Discussing threat models with developers and application experts

On July 24, we met with the GESIS remote access team for discussing the threat models they created individually in the 4 weeks before. It was interesting for us to see how different perspectives on security problems of GESIS‘ Secure Data Center merged. However, some opinions were divided about what shall be tackled first by the team. While protecting GESIS‘ reputation by preserving privacy of data subjects in provided microdata, protecting GESIS‘ IT infrastructure plays also a crucial role for the software development project.

Group discussion
Continue reading »

Finalizing the interview phase

Since mid-June participants in the ESSE project have been using several security requirement elicitation tools, amongst them a mind map tool and the Microsoft SDL tool, in order to define security requirements for a remote access system for the Secure Data Center (SDC). The SDC provides researchers with the opportunity for use of sensitive research data, which is subject to special access requirements and restrictions. A well-thought out remote access could considerably reduce travel costs while not compromising on security. Participants in the project come from various areas within GESIS and have very diverse perspectives on the planned system – which resulted in a variety of interesting models and results. They have been explaining to us in detail their thought processes and modeling activities in the context of the expert interviews which we have been conducting over the past weeks. We have now almost finished interviewing and are looking forward to the next step in the process – a group discussion later this month.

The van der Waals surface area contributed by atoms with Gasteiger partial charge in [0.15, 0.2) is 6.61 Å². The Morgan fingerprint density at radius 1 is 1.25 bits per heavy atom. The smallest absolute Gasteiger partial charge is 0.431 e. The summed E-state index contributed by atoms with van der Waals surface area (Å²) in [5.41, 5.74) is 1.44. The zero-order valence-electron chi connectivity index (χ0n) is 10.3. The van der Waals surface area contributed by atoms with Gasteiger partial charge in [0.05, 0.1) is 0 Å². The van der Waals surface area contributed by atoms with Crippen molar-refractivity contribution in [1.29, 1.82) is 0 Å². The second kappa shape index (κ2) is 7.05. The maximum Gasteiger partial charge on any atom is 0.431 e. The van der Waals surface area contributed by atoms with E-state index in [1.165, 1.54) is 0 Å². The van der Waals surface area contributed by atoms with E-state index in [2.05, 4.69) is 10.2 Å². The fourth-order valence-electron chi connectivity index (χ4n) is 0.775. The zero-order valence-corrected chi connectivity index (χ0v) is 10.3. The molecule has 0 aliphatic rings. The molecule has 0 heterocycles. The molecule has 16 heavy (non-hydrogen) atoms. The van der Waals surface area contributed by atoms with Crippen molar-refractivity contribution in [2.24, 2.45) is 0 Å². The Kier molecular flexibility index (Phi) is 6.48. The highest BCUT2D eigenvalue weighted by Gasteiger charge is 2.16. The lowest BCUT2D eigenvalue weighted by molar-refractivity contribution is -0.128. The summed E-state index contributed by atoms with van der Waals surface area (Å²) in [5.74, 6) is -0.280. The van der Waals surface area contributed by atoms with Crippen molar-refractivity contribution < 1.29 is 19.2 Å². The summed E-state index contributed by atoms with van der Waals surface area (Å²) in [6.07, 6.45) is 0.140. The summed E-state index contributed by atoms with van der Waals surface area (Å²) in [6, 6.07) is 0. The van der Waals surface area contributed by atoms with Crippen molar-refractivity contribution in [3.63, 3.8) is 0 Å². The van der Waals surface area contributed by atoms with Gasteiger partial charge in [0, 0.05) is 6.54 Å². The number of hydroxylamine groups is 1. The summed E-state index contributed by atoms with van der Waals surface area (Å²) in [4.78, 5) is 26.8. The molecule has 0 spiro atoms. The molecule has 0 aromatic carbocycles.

Getting started

GESIS and SIT are now officially collaborating to evaluate security requirement modeling tools – while defining security requirements for the Secure Data Center remote access. The cooperation contract has been signed by both parties and we are looking forward to an exciting year of interdisciplinary, hands-on research!